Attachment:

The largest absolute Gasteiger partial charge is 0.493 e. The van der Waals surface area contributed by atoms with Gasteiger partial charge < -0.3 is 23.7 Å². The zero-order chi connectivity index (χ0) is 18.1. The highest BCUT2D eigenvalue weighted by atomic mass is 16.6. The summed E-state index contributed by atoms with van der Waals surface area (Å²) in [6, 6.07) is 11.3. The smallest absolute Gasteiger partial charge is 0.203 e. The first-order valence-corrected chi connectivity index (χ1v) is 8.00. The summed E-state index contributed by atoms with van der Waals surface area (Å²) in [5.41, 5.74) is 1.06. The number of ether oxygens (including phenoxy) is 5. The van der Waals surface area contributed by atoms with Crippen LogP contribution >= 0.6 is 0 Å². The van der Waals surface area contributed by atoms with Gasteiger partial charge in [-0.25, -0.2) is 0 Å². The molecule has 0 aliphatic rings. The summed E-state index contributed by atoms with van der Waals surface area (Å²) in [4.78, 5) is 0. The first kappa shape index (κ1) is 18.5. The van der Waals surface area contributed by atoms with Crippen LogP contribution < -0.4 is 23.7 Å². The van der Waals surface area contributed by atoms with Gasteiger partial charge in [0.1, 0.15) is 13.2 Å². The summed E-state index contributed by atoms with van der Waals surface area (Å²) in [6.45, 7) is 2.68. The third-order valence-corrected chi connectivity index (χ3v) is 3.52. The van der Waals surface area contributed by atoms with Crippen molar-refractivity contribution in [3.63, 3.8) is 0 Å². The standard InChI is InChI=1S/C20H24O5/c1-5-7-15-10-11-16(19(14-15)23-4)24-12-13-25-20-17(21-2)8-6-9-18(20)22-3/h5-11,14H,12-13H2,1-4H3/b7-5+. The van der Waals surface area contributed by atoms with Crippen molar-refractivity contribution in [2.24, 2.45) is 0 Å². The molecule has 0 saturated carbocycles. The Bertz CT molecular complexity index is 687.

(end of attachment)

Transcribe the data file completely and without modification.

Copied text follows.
The largest absolute Gasteiger partial charge is 0.493 e. The van der Waals surface area contributed by atoms with Gasteiger partial charge < -0.3 is 23.7 Å². The zero-order chi connectivity index (χ0) is 18.1. The highest BCUT2D eigenvalue weighted by atomic mass is 16.6. The summed E-state index contributed by atoms with van der Waals surface area (Å²) in [6, 6.07) is 11.3. The smallest absolute Gasteiger partial charge is 0.203 e. The first-order valence-corrected chi connectivity index (χ1v) is 8.00. The summed E-state index contributed by atoms with van der Waals surface area (Å²) in [5.41, 5.74) is 1.06. The number of ether oxygens (including phenoxy) is 5. The van der Waals surface area contributed by atoms with Crippen LogP contribution >= 0.6 is 0 Å². The van der Waals surface area contributed by atoms with Gasteiger partial charge in [-0.25, -0.2) is 0 Å². The molecule has 0 aliphatic rings. The summed E-state index contributed by atoms with van der Waals surface area (Å²) in [4.78, 5) is 0. The first kappa shape index (κ1) is 18.5. The van der Waals surface area contributed by atoms with Crippen LogP contribution < -0.4 is 23.7 Å². The van der Waals surface area contributed by atoms with Gasteiger partial charge in [0.1, 0.15) is 13.2 Å². The summed E-state index contributed by atoms with van der Waals surface area (Å²) in [6.45, 7) is 2.68. The third-order valence-corrected chi connectivity index (χ3v) is 3.52. The van der Waals surface area contributed by atoms with Crippen molar-refractivity contribution in [3.63, 3.8) is 0 Å². The standard InChI is InChI=1S/C20H24O5/c1-5-7-15-10-11-16(19(14-15)23-4)24-12-13-25-20-17(21-2)8-6-9-18(20)22-3/h5-11,14H,12-13H2,1-4H3/b7-5+. The van der Waals surface area contributed by atoms with Crippen molar-refractivity contribution in [2.24, 2.45) is 0 Å². The molecule has 0 saturated carbocycles. The Bertz CT molecular complexity index is 687.